10 Foods Your Dentist Wishes You'd Quit

Even some seemingly innocuous foods can crack, erode or otherwise damage teeth. Learn the top foods dentists say to avoid in order to preserve those pearly whites and keep you smiling.

By: Madhu Puri

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Maintaining a Healthy Mouth

If you need more reason to take care of your teeth, other than just the chance to show off that gorgeous smile, consider this: Research shows that good oral health is key to overall health and can affect a person's risk for everything from diabetes to heart disease. So we asked dentists what foods and drinks they tell their patients to avoid for optimal oral health.

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Granola Bars

"Although we may feel virtuous when we eat granola bars, because they have nutritional value, they represent the same risk to our teeth as candies," says Yale Kroll, D.D.S., a New York City-based periodontist. "I have seen many patients with a sudden increase in tooth decay, and when asked they report that instead of eating a proper lunch, they snack on granola bars or power bars." Why are these bars the culprit? Many have a high sugar content, and trendier varieties also have a sticky consistency. "It's better to snack on fresh fruit or dairy," Kroll says.

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Water with Lemon

If you’re hydrating with a squeeze of lemon in your water, you might as well be drinking lemonade. Highly acidic beverages will erode tooth enamel. “We’re finding it’s not just the food itself, it’s the frequency with which your teeth are exposed to that food,” says Kim Harms, D.D.S., a Minneapolis-based dentist and national spokesperson for the American Dental Association. “We have a slogan: Sip all day, risk decay,” she says. If you must drink your water with lemon in it, Harms advises doing so as part of a meal, to help remove the acid.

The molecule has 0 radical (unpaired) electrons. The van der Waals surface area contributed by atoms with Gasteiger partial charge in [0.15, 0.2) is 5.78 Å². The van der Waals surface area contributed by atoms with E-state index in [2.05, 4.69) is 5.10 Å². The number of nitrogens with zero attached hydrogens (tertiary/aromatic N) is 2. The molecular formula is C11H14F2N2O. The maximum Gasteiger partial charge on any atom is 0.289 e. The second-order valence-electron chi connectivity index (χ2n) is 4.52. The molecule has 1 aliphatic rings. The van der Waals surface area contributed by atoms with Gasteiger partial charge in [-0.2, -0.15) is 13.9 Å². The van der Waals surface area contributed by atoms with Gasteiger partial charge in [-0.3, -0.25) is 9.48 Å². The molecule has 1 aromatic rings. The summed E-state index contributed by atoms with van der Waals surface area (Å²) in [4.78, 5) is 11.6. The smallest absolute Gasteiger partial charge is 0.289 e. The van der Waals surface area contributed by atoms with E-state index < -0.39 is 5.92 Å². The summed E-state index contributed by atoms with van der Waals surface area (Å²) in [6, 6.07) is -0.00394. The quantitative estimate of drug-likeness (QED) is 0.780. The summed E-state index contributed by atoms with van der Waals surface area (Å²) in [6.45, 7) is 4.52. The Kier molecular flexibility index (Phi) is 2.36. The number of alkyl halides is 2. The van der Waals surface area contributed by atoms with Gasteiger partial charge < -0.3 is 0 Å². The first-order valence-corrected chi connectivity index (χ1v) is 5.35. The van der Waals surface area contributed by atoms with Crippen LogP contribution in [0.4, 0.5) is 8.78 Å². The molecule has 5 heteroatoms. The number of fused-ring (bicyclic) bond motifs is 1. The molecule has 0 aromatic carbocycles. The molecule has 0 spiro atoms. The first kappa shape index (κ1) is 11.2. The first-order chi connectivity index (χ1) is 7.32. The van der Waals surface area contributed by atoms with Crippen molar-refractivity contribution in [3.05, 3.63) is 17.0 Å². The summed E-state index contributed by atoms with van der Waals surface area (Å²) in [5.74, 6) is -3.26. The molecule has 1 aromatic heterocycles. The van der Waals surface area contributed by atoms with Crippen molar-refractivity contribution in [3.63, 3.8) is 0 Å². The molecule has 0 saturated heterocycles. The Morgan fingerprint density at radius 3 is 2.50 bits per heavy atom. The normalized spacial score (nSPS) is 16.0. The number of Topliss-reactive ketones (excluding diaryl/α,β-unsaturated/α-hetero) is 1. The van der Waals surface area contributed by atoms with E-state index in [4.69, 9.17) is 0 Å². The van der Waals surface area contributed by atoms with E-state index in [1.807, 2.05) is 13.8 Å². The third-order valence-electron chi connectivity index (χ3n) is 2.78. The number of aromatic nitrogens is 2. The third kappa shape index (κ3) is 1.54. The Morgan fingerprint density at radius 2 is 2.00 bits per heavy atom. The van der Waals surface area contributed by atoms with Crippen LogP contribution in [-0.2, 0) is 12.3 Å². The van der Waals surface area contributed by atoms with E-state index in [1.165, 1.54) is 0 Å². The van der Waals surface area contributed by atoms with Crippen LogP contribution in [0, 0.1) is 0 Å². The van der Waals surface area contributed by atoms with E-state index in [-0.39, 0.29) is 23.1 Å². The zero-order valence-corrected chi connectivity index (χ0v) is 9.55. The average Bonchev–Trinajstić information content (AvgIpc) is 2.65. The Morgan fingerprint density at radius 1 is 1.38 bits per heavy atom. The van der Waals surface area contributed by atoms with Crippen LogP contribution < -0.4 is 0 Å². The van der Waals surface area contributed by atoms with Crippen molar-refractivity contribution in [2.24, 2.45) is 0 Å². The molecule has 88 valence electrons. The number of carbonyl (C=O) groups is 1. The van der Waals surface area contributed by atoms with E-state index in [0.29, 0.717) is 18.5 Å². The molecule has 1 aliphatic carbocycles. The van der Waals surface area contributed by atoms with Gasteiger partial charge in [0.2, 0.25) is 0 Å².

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Coffee with Milk or Cream

It may seem that all the recent research about coffee touts its health benefits. But by adding in milk, cream or sugar you counter those health perks and put your teeth at risk. "Unfortunately, cream increases the sugar content," Harms says. Constantly coating your teeth with sugar feeds bacteria in your mouth, which can encourage cavities. Drinking coffee black is best for mouth health (Harms advises using a whitening toothpaste to avoid stains); if you don't, limit yourself to one cup with cream per day. You can also try green teas for a caffeine fix — the polyphenols actually fight sugar buildup.

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Sticky, sugary foods like caramel and taffy work like a jackhammer to drill bacteria down into our teeth. When bacteria in our mouths feed off sugars we ingest, they produce an acid that over time bores little holes into our enamel. Once that happens, the surface of the teeth become demineralized or rough and more prone to dental problems. When it comes to sugar cravings, you're much better off going for chocolate, since its melting quality allows saliva to easily wash it off our teeth.